The chapter on the fine arts takes up the issues raised by P. O. Kristeller in his classic essay, "The Modern System of the Arts." That discussion has gone through many stages since 1951, and it still occupies historians of ideas. The attempt to show whether a "system" of the arts existed before the eighteenth century is controversial -- see, for example, James O. Young's extended introduction to his recent translation of Charles Batteux's The Fine Arts Reduced to a Single Principle. McQuillan summarizes the literature without attempting to resolve issues that ultimately led, he thinks, to Kant's system. However, sometimes the summaries reduce to a kind of Cliff Notes: "Classical works on architecture like Vitruvius's On Architecture (ca 27) and Renaissance treatises like Alberti's On the Art of Building (1486) remained influential during the early modern period" (44). The writers on the arts in the early modern period were only just beginning to work out the implications of separating the fine arts from craft and patronage, and that required a more independent understanding of what constituted a "fine art" than had existed earlier if artists were to gain the independence they sought. Those issues deserve more attention than McQuillan can give them in his survey.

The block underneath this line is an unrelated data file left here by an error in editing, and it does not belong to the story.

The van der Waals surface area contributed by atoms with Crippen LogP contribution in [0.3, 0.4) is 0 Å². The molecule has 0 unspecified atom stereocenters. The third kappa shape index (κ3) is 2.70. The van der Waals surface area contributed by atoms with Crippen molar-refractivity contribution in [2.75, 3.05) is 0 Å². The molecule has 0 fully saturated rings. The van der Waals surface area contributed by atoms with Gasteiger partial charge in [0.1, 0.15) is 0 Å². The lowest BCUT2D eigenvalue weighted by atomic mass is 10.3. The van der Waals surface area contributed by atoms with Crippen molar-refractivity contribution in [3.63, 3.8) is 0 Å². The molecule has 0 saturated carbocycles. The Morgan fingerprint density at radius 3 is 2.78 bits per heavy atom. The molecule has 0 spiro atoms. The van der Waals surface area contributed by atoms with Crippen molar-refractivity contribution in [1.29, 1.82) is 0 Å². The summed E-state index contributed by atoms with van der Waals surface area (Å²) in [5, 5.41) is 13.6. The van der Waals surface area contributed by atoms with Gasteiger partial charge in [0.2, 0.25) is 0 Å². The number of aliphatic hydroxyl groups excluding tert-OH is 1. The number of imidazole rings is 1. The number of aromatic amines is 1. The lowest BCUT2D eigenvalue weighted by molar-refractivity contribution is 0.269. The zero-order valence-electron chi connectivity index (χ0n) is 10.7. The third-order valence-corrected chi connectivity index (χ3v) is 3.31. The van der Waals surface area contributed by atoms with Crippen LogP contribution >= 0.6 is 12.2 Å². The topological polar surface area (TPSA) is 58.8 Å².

The chapter on taste reaches back to Francis Bacon and Julius Caesar Scaliger in the sixteenth century and forward to Herder and Kant at the end of the eighteenth. It recognizes the centrality of theories of taste and the importance of a standard of taste in early modern philosophy. It is somewhat misleading, however, in focusing on genius, which did not become central until late in the century. Gerard's Essay on Genius was something of an afterthought to his Essay on Taste.

The chapter on aesthetics brings McQuillan to his central concern with whether aesthetics existed prior to Baumgarten's and Kant's adoption of the term. Here there is a much more detailed exposition of Baumgarten and Kant and especially of Baumgarten's relation to Wolff and Georg Friedrich Meier that contrasts with the thumbnail sketches elsewhere. These texts are so complex, however, that much more would be needed. Some issues, for example the difference between Stefanie Buchenau's judgment of the significance of Baumgarten and Guyer's interpretation (102) are rather at odds with the level of exposition elsewhere and probably will puzzle most readers.